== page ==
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Development of a Sentence Repetition Test (SRT) (Radloff 1991) has resulted in wide employment of this efficient technique for estimating the bilingual proficiency profile of an entire community. The accepted standard is the Oral Proficiency Interview as developed by the U.S. Foreign Service Institute. The Second Language Oral Proficiency Evaluation (SLOPE) was adapted from it by SIL (1987) to be used in preliterate societies. Because of the obvious practical advantages associated with conducting SRT over SLOPE, two tests were conducted in Cameroon comparing SRT results to those of SLOPE where Cameroon French was the second language being tested (South 2007). A comparison of SLOPE and SRT was also conducted in Burkina Faso where Jula was the second language (Showalter, to appear) In late 2000, seven people knowledgeable in testing and familiar with the foregoing tests came together to examine the results. The stated goal of the roundtable was to have assurance that:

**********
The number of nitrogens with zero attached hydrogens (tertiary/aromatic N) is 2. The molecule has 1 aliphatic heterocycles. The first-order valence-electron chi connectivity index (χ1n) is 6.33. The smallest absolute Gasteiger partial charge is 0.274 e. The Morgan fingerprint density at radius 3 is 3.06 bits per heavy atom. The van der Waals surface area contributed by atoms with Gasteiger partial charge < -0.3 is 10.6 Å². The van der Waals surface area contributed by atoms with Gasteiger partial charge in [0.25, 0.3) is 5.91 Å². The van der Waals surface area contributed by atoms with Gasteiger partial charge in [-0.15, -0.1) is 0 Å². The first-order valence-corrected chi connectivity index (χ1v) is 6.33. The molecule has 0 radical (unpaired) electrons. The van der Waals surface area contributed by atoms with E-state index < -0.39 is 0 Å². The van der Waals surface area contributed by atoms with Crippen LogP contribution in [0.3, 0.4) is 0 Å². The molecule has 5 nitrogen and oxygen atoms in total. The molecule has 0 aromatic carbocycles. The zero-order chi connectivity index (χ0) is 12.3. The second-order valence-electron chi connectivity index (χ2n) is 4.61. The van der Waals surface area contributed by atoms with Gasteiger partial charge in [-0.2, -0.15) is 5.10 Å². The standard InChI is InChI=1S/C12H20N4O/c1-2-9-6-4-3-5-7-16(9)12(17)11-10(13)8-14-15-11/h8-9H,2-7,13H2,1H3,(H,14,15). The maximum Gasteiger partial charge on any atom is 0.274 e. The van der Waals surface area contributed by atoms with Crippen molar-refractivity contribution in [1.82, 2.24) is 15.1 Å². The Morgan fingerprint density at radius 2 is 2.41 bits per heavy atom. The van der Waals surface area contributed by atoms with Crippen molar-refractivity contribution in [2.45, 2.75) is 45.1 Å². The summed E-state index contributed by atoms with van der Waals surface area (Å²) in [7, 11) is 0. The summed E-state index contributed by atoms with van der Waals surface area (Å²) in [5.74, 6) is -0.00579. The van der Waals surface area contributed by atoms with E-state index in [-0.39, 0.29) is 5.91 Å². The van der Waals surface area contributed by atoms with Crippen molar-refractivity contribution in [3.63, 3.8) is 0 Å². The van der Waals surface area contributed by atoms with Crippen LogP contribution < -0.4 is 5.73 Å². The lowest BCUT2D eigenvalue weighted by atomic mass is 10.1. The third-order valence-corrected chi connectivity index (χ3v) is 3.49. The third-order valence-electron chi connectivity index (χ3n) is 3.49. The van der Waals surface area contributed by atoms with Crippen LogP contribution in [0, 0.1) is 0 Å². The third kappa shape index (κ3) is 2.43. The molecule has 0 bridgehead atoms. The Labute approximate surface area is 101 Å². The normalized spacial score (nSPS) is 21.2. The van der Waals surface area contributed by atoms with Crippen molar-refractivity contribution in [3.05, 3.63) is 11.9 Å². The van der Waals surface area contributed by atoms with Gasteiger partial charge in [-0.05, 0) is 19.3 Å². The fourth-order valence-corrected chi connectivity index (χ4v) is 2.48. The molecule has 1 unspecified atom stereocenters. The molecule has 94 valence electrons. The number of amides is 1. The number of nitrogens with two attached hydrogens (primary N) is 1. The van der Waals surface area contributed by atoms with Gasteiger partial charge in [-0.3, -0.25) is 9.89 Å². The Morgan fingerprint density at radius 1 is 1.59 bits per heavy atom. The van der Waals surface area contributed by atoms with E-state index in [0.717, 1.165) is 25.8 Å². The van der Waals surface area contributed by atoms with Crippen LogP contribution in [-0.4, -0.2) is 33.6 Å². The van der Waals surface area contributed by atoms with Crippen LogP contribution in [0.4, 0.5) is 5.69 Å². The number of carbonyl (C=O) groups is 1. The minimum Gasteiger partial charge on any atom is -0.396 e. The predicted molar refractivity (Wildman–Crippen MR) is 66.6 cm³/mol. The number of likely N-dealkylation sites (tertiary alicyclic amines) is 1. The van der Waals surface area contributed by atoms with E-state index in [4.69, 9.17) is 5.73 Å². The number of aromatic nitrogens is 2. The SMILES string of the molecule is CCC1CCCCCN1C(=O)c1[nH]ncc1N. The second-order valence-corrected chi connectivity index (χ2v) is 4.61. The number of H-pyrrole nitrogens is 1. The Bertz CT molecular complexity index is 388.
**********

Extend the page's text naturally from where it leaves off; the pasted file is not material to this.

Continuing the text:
To have this assurance there needs to be a consensus from each of the participants and a
meeting report must be one that each participant can support. Failing that, a clear report on the limits to the use of SRT must be prepared.
It was the consensus of the Roundtable that there is no single test, including SLOPE, that will give second language proficiency data that can be used as the only deciding factor in language development needs assessment. The results from an SRT, however, can provide important information on the L2 abilities of members of a speech community.